Should your next Microsoft 365 app be a SPFx web part, SPA, or Teams app?

Explore the process of choosing the right Microsoft 365 app. This is the decision tree I consider for SPFx web parts, SPAs, and Teams Apps.

By Last Updated: July 12, 2024 4 minutes read

Recently, one of my newsletter readers, Adrian, posed an interesting question. He asked how to decide between building a SharePoint Framework (SPFx) web part, a full-page web part like a single-page app (SPA), a tab inside Microsoft Teams. This could be a personal app or a channel app, or a Power App. This is an excellent question to cover in this week’s newsletter!

Aside on Power Apps

First, let me address the Power Apps aspect of the question. To be honest, I don’t personally build Power Apps.

It’s not that I have anything against the platform, but my primary focus is full stack developers, also known as “code-first” or web/cloud developers.

In other words, my typical audience tends to write in TypeScript, JavaScript, or C#, deploying their work via continuous integration & delivery (CI/CD) and using Azure to host cloud resources.

That doesn’t include “no code” or “low code” developers, also referred to as citizen developers, or the tools & apps they use like Power Apps.

While I don’t build or consider Power Apps, I didn’t want to ignore this part of Adrian’s question and imply that Power Apps are a bad solution. I’ll let someone else who builds apps with TypeScript/JavaScript/C# or Power Apps comment on it.

Info: Do you create Power Apps & use VSCode to build apps?
Do you create Power Apps and also have experience creating solutions with VSCode? I’d love to how you make a decision on what to build & when Power Apps are better suited.

When to Create a web part, SPA, Teams app - My Decision Tree

This question doesn’t have a single correct answer. It often falls into the “it depends” category, a response we consultants, developers, and advocates frequently give to our clients, even if it elicits eye rolls.

Start with the audience

I usually start by looking at the target audience of the app. Then, I consider what kind of app would best suit this audience. The app’s utility is paramount. An unused app serves no purpose, so if people aren’t likely to use it, there’s no point in building it. Thus, I first consider my audience and ask, “Who is the target audience for this app?”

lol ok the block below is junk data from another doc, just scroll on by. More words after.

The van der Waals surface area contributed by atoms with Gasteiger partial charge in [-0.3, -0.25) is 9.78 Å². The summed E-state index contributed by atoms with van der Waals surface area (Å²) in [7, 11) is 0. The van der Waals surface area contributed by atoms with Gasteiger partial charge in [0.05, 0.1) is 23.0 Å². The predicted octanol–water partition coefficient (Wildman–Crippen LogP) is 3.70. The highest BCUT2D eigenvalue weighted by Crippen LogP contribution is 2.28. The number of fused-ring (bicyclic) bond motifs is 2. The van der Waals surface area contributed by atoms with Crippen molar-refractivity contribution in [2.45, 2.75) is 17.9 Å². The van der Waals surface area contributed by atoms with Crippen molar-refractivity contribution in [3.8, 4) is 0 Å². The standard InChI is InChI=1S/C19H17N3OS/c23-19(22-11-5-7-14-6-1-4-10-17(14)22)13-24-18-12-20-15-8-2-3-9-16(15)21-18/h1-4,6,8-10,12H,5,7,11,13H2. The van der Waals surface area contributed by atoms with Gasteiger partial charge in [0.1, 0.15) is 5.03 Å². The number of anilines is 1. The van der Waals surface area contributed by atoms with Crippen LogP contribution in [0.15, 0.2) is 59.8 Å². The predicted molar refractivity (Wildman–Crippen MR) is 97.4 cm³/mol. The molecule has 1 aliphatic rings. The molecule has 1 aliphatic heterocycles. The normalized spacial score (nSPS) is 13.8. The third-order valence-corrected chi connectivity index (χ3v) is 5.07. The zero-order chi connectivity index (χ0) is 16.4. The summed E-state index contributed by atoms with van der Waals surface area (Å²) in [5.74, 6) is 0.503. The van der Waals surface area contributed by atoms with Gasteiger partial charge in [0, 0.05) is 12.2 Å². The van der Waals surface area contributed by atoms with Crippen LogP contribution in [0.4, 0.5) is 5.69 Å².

Where do they primarily spend their time?

Do users primarily spend their time in Microsoft Teams or in the web instance of SharePoint, or SharePoint Online? Are they primarily using a web-based interface within these apps, or do they bypass them and go directly to websites?

Are these apps mainly accessed on mobile, or is usage split between mobile and other devices? Each of these scenarios presents different decision points and considerations.

What is the vision of the app’s utility or user experience?

Another factor to consider is the nature of the application. Is the application we’re developing small enough to fit into larger or different experiences that users may encounter?

Could it be a widget on our phone like a stock viewer, note taker, account viewer, calendar manager, or task reminder? If the application is a small widget-style app, then a SPFx web part for SharePoint online, or an ACE component for Viva Connections, might be the best fit. These are designed to be one of many things on a page, rather than the only focus.

Consider an iPhone, which can have widgets on different pages or the main page. Users might want to quickly glance at these widgets or have limited interactions with them.

Alternatively, the application might be a larger, single-pane or single-window experience. Examples of this could be like Microsoft Outlook, PowerPoint, or a spreadsheet app. Another type of application could serve as a second brain, housing your entire personal and professional knowledge base. Or it could be a CRM-based application, or an app for managing projects or issues related to various development projects. For these types of apps, a team’s tab, like a channel app or a personal app, makes the most sense.

Additionally, it could be a single-page app (SPA). This is ideal if a user primarily operates within a web-based experience or inside a tab, both of which are well-suited to a SPA. If they spend most of their time in SharePoint, then it might be beneficial to use what the SharePoint team refers to as a full-page app within the SPFx, which is essentially a SPA in SharePoint Online.

How do you consider where you’re going to build the newest Microsoft 365 app for your clients? What questions do you ask you your customers, or do you ask yourself before you start on a project once you’ve gotten these specifications? What are your other deciding factor? What are your deciding factors?

What about you?

I’ve shared how I approach this decision tree for what to build when presented with a challenge. These are just my opinions. I’m curious how you approach this debate.

Do you consider the audience?

Do you consider the type of an app that you’re actually building?

Are there other things that you consider that I didn’t mention here?

What do you think?